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Wells Fargo Gift Supports Dance Project
The Wells Fargo Foundation is sponsoring a unique project led by the UNC Charlotte Department of Dance. "Tracing Modern Dance" is centered on the reconstruction of "Tracer," a lost work by modern dance choreographer Paul Taylor. This project will include the first-ever reconstruction residency by the Paul Taylor 2 Dance Company and the first local performances of the Paul Taylor Dance Company in 15 years.
"Tracing Modern Dance" is the culmination of an 18-month research project by Associate Professor of Dance Kim Jones. Renowned modern dance choreographer Paul Taylor gave Jones the unique opportunity to reconstruct a seminal early work not performed or seen in more than 50 years. "Tracer," choreographed by Taylor in 1962 with set and costumes by the artist Robert Rauschenberg, does not benefit from the existence of video or audio rehearsal or performance records. Jones will complete her scholarly reconstruction in September during a three-week residency at UNC Charlotte with the Taylor 2 Dance Company. The residency will culminate in the "re-premiere" of the reconstructed "Tracer" in a public performance on Friday, Sept. 30.
UNC Charlotte students will learn "Tracer" and continue to perform the piece in local high schools throughout the coming school year.
Brain-on-chip Research Mimics Brain Function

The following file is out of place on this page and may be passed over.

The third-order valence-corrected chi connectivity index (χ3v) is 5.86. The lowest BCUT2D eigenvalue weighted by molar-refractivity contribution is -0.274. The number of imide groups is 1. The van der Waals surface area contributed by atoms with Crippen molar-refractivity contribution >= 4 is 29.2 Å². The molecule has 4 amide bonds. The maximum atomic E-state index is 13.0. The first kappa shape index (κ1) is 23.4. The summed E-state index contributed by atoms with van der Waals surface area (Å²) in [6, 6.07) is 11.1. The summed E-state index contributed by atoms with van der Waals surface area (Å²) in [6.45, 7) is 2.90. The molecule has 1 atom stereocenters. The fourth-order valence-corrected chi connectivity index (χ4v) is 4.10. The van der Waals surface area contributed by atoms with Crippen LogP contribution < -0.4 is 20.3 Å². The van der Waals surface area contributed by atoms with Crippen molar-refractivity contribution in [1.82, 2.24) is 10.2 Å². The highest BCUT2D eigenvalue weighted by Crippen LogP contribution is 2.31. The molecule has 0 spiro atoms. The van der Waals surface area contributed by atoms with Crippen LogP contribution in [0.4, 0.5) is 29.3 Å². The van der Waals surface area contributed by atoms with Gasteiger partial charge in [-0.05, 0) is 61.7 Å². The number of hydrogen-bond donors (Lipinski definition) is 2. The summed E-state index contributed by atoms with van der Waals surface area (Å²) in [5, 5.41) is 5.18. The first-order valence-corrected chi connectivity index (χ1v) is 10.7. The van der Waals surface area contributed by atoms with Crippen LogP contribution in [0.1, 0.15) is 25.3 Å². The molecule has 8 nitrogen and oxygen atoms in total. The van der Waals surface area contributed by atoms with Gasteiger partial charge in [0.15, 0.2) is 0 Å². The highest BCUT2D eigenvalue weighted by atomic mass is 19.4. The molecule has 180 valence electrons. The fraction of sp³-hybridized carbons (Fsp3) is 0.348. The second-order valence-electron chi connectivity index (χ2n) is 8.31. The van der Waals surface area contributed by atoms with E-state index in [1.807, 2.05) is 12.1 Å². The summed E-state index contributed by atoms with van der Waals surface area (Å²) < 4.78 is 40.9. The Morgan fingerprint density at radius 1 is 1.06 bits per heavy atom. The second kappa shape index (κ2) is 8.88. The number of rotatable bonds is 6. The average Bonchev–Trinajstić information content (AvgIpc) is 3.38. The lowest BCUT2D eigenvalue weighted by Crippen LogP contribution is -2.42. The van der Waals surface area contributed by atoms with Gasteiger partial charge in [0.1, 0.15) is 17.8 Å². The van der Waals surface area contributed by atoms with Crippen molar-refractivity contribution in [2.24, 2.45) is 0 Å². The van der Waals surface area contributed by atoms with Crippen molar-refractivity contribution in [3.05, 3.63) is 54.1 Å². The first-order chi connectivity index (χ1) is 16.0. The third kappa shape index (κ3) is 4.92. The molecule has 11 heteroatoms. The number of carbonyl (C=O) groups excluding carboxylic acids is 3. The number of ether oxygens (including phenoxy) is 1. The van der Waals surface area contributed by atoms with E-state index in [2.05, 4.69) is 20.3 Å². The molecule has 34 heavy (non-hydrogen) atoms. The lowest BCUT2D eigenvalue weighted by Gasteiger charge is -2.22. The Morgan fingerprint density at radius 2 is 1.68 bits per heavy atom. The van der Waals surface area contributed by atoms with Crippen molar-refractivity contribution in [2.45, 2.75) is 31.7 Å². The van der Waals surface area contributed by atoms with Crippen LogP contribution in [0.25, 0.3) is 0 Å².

With hundreds of billions of neurons and thousands of trillions of synaptic connections between them, the human brain is considered the most complex system on earth. This complexity makes studying the brain an almost overwhelming challenge with nearly infinite research options.
To systematize research components into elements that can be understood on their own or in conjunction with one another, Hansang Cho, assistant professor of mechanical engineering, and his research team have developed innovative brain-on-chip devices and monitoring nanotechnologies. Brain-on-chip essentially means micro-scaled platforms that mimic brain functions and allow for unobstructed observations on small, controllable devices. As a mechanical engineer, Cho has expertise in building such devices that has led to in-depth research and achieved high-impact international publication about three types of brain chips covering most of brain activities.
Cho’s research group is part of the Center for Biomedical Engineering and Science at UNC Charlotte. His work is currently funded by the Cure Alzheimer Fund and the Charlotte Research Institute. The research team includes five undergraduate students, one graduate student, two post-doctoral fellows and one visiting professor.